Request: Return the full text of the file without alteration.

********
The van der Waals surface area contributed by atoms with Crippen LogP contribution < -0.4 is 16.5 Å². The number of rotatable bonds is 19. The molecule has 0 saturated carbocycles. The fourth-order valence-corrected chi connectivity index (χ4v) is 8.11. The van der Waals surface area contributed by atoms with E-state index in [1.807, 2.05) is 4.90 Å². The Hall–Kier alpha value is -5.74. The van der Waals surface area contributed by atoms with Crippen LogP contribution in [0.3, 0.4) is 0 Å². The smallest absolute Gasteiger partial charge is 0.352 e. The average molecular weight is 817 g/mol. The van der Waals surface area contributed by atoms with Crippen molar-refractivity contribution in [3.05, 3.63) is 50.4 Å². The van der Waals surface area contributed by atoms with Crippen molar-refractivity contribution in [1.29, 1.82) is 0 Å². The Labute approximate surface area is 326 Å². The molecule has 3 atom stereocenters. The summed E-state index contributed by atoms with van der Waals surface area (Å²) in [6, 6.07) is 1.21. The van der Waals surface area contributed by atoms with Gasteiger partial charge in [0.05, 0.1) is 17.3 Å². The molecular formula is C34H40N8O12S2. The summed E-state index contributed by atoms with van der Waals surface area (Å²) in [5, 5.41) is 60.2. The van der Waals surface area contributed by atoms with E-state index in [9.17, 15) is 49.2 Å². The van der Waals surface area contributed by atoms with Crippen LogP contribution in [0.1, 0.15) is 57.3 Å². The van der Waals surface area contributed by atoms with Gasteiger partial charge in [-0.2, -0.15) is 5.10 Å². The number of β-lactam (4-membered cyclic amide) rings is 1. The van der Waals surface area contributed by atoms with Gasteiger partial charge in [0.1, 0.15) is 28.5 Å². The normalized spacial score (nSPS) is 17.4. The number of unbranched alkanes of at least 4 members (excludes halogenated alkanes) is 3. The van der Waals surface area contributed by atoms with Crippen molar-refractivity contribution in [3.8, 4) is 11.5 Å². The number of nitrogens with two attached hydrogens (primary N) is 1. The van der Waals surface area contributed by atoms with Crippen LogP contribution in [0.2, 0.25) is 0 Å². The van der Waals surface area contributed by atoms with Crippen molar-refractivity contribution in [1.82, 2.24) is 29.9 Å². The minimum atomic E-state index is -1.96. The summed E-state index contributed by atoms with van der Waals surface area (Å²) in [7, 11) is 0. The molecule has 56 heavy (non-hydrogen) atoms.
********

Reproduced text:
The van der Waals surface area contributed by atoms with Crippen LogP contribution < -0.4 is 16.5 Å². The number of rotatable bonds is 19. The molecule has 0 saturated carbocycles. The fourth-order valence-corrected chi connectivity index (χ4v) is 8.11. The van der Waals surface area contributed by atoms with E-state index in [1.807, 2.05) is 4.90 Å². The Hall–Kier alpha value is -5.74. The van der Waals surface area contributed by atoms with Crippen LogP contribution in [0.3, 0.4) is 0 Å². The smallest absolute Gasteiger partial charge is 0.352 e. The average molecular weight is 817 g/mol. The van der Waals surface area contributed by atoms with Crippen molar-refractivity contribution in [3.05, 3.63) is 50.4 Å². The van der Waals surface area contributed by atoms with Crippen molar-refractivity contribution in [1.29, 1.82) is 0 Å². The Labute approximate surface area is 326 Å². The molecule has 3 atom stereocenters. The summed E-state index contributed by atoms with van der Waals surface area (Å²) in [6, 6.07) is 1.21. The van der Waals surface area contributed by atoms with Gasteiger partial charge in [0.05, 0.1) is 17.3 Å². The molecular formula is C34H40N8O12S2. The summed E-state index contributed by atoms with van der Waals surface area (Å²) in [5, 5.41) is 60.2. The van der Waals surface area contributed by atoms with E-state index in [9.17, 15) is 49.2 Å². The van der Waals surface area contributed by atoms with Crippen LogP contribution in [0.1, 0.15) is 57.3 Å². The van der Waals surface area contributed by atoms with Gasteiger partial charge in [-0.2, -0.15) is 5.10 Å². The number of β-lactam (4-membered cyclic amide) rings is 1. The van der Waals surface area contributed by atoms with Gasteiger partial charge in [0.1, 0.15) is 28.5 Å². The normalized spacial score (nSPS) is 17.4. The number of unbranched alkanes of at least 4 members (excludes halogenated alkanes) is 3. The van der Waals surface area contributed by atoms with Crippen molar-refractivity contribution in [3.8, 4) is 11.5 Å². The number of nitrogens with two attached hydrogens (primary N) is 1. The van der Waals surface area contributed by atoms with Crippen LogP contribution in [0.2, 0.25) is 0 Å². The van der Waals surface area contributed by atoms with Crippen molar-refractivity contribution in [1.82, 2.24) is 29.9 Å². The minimum atomic E-state index is -1.96. The summed E-state index contributed by atoms with van der Waals surface area (Å²) in [7, 11) is 0. The molecule has 56 heavy (non-hydrogen) atoms.